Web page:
Recently, severe liver inflammation (hepatitis) has been reported in healthy children. As of 21 April, there have been 169 cases of “severe hepatitis of unknown type” in children in 12 countries, with the majority (114) in the UK. Many children suffering from the disease are under the age of ten years.
What has been of great concern to the health professionals working on these cases is the severity of the disease in these young, otherwise healthy children. Seventeen people needed a liver transplant, and one child died of liver failure.
Other infections of adenovirus are also being investigated?
The number of transplants is much higher in previous years than is typically seen in the same time period. Acute hepatitis in children is not unheard of, but these latest figures are unprecedented, and the cause is, so far, only partially clarified. A suspected cause of this is adenovirus infection.
According to the UK Health Protection Agency, adenovirus was the most common pathogen in 40 of 53 confirmed cases tested in the UK. The agency said that “investigation increasingly suggests that an increase in severe cases of hepatitis may be linked to adenovirus infection but other causes are still being actively investigated”.
Adenoviruses are a large group of viruses that can infect a wide range of animals as well as humans. They got their name from the tissue from which they were initially isolated: the adenoids (tonsils). There are at least seven different species in adenoviruses, and within those species, there are genetic variations similar to what we see with coronaviruses and other viruses. In this case, instead of variants, they are called adenovirus subtypes.
Adenoviruses cause mild illness in humans most of the time. Some species cause respiratory diseases, such as croup or laryngitis in young children and infants. Others cause conjunctivitis, and a third group causes gastroenteritis.
In how many cases this virus has been detected?
The subtype associated with current acute hepatitis outbreaks in children is called adenovirus subtype 41, with the virus being detected in at least 74 cases so far. Subtype 41 belongs to the adenovirus clustering usually associated with mild to moderate enteritis; Inevitably stomach problems with symptoms of diarrhoea, vomiting and abdominal pain.
In most children and adults with healthy immune systems, adenoviruses cause only an annoyance, resulting in an illness expected to occur within a week or two. Viral hepatitis was previously reported to be only a rare complication from infection by adenovirus.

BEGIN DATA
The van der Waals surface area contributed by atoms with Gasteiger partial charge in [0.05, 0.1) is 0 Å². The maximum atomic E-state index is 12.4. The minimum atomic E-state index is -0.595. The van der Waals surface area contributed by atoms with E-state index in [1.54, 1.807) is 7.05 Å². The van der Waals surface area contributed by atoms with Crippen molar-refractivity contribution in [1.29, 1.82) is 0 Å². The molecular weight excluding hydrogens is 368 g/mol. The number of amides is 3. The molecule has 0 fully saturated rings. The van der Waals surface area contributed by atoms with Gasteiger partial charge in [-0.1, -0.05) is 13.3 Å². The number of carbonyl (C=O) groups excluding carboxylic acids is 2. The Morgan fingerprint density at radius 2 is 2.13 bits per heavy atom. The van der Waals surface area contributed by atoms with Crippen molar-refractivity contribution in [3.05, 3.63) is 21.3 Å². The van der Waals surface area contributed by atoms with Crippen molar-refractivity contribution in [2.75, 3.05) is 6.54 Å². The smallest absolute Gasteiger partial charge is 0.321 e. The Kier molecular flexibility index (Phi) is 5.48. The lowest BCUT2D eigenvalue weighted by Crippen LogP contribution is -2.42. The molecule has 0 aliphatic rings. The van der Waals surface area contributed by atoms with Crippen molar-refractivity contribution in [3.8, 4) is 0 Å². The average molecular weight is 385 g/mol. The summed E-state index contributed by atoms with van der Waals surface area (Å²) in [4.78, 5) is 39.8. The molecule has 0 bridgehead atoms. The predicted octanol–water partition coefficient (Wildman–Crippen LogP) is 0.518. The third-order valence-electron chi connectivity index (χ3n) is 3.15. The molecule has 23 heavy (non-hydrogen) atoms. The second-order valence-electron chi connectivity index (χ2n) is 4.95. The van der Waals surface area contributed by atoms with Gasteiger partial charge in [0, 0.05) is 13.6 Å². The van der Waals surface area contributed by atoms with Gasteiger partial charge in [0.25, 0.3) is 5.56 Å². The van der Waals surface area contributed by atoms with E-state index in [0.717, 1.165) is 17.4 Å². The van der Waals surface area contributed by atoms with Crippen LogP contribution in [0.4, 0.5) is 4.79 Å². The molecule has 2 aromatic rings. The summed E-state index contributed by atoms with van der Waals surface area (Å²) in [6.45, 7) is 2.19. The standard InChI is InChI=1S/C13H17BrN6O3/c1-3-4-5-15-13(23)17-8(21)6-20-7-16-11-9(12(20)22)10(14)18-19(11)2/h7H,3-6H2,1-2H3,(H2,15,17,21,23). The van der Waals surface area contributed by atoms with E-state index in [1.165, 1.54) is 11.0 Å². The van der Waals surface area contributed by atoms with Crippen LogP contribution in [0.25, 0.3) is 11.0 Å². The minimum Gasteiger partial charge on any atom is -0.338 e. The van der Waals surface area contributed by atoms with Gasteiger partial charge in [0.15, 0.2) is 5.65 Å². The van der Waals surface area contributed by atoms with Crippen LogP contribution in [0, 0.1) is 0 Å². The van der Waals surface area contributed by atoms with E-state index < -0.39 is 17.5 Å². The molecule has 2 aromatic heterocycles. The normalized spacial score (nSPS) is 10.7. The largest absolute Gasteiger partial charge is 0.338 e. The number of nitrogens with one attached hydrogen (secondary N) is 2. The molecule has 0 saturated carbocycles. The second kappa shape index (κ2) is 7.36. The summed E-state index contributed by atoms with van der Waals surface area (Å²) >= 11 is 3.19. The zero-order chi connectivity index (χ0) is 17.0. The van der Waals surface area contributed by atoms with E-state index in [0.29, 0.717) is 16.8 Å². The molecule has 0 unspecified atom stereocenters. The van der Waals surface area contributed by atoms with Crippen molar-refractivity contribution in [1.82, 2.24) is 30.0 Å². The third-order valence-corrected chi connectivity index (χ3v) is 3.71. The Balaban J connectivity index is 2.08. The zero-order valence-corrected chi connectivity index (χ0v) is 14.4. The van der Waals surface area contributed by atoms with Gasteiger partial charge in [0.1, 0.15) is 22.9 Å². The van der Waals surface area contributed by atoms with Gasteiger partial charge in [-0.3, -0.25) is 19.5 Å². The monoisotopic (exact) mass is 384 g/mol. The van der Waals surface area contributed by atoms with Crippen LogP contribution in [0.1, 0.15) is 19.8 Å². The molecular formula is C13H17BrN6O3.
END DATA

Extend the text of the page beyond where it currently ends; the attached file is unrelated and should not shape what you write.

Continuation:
Given the number of cases and the severity of the disease in children, scientists are urgently investigating the causes of the outbreak. Early in the outbreak, epidemiologists sought to identify contact links with these cases and, of course, to identify what caused the viral hepatitis. It soon became clear that this was not just a small, isolated cluster of cases.
What do the data from the Scottish National Health Service say?
Data from the Scottish National Health Service showed that none of these children lived in a clear geographic pattern (eg near an open water source), that the (median) age at hospitalization was four years, and No other obvious symptoms associated with the disease, such as ethnicity or gender, were found. Similar findings were reported by the US Centers for Disease Control and Prevention.
Since adenovirus was used in some of the Kovid vaccines, some people on social media wondered whether vaccines were the cause of the spread of the disease. However, none of the cases reported in the UK had received a Covid vaccine and the adenovirus used in the Covid vaccine is an unrelated virus that cannot multiply.
questions that need to be answered
Researchers still need to find a direct causative link between adenovirus 41 and these cases of hepatitis. Are there any other complicating factors that contribute to serious illness, such as co-infection with another virus, such as the coronavirus?
Scientists also need to discover the genetic form of the virus. Has it changed significantly from the reference information we have? Understanding the immune response in these cases versus other mild adenovirus infections will be important and research on prevention (vaccination) and treatment options, such as antiviral medication, also needs to be initiated.
Hopefully, we’ll have some answers. In the meantime, parents should be on the lookout for symptoms of hepatitis in their children, which include yellowing of the eyes and skin (jaundice), dark urine, yellowish stools, itchy skin, feeling tired, and abdominal pain. is.
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